Juncker points the finger at Germany, Austria, Netherlands for impeding eurozone reform

File photo. Jean-Claude Juncker, President of the European Commission, delivers his speech in the debate on the future of the EU at the European Parliament in Strasbourg, France, 17 April 2019. [Patrick Seeger/EPA/EFE]

The Netherlands, Austria “and all too often Germany” are preventing deeper euro zone integration, European Commission President Jean-Claude Juncker told German newspaper Handelsblatt.

French President Emmanuel Macron has pushed for sweeping eurozone reforms but has met resistance from northern European countries loathe to bind themselves more closely to weaker economies in the euro zone’s south.

Macron admits to Franco-German splits on key issues

French President Emmanuel Macron on Thursday (25 April) admitted differences with German counterpart Angela Merkel on Brexit, trade and energy policy, saying “fruitful confrontations” and compromises were part of ties between their countries.

“There is no progress with the deepening of the monetary union because the Netherlands, Austria and all too often Germany stand in the way when it comes to solidarity in action and joint responsibility,” said Juncker.

“However I am still hopeful. Germany is not ready for it yet but many German politicians want to make progress in this area,” he added in the interview to be published online on Thursday.

Asked whether so-called Eurobonds, or jointly issued debt for euro zone members, could be expected at some point, Juncker replied: “Yes, but in another form and with another name.”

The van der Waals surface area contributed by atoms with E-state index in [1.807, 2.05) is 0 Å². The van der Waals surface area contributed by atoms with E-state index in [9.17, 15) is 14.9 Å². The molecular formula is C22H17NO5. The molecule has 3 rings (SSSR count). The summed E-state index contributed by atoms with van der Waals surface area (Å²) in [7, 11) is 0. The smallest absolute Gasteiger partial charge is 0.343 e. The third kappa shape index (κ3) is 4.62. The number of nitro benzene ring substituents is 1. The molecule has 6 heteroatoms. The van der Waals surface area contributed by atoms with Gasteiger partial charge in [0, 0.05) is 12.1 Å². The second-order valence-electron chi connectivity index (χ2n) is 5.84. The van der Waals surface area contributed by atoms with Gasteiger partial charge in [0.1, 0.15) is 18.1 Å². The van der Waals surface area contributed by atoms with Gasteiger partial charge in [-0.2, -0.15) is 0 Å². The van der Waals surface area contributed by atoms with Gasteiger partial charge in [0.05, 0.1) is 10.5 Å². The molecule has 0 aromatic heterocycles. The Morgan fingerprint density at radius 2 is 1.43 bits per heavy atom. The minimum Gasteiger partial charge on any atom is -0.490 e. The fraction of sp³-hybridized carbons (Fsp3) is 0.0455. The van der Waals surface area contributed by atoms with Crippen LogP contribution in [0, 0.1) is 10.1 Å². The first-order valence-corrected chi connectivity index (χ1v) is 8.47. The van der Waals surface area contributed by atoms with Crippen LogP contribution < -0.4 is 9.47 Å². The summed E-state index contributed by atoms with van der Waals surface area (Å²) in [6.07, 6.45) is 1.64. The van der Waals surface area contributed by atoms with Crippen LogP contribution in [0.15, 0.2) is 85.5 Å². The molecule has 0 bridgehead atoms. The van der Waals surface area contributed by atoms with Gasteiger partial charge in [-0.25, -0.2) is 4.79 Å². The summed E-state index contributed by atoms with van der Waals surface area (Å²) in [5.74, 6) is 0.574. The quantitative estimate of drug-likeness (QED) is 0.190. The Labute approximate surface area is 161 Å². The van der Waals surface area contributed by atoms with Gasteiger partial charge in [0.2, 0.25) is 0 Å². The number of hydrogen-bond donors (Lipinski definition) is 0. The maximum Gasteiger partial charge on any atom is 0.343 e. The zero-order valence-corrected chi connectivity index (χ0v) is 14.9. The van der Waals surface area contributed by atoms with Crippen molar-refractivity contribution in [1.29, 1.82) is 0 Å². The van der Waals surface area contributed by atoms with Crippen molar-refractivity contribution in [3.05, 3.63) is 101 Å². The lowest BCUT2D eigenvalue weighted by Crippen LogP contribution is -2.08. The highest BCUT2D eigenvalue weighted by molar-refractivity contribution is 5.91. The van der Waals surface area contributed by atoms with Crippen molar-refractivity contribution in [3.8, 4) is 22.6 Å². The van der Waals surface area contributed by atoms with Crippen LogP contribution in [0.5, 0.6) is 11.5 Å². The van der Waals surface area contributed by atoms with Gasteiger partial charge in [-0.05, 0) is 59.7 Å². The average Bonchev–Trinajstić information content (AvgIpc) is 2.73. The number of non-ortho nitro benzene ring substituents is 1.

He declined to talk about failed merger talks between Deutsche Bank and Commerzbank. “But no one can claim that all is rosy in the German financial sector.”

Juncker, whose term as president of the EU’s executive expires this year, said he was “not advocating for or against” Jens Weidmann, the chief of Germany’s national central bank, to succeed Mario Draghi as president of the European Central Bank.

“I wouldn’t mind at all if there was a German president of the ECB or of the European Commission,” he said. “I definitely do not share the view that is prevalent in parts of southern Europe that a German may not be president of the ECB.”

Turning to trade relations with the United States, Juncker said the EU did not want to reach a comprehensive deal along the lines of the Trans-Atlantic Trade and Investment Partnership (TTIP), which failed to materialise after three years of talks.

“No, there will not be a TTIP II. But we will agree on a few key points,” Juncker said, adding that he planned to talk about trade with US President Donald Trump on the sidelines of a meeting of the G20 economic powers in Japan in late June.

He stressed that the EU did not want to include agricultural products in a deal, adding: “The Americans keep trying but we have stood our ground. If the French government claims different then it is incorrect.”

Brexit was a “warning shot, a continental wake-up call” for the bloc’s other members, Juncker said. “It has become clear to EU citizens that they cannot take the EU for granted and that leaving it could have disastrous consequences.”

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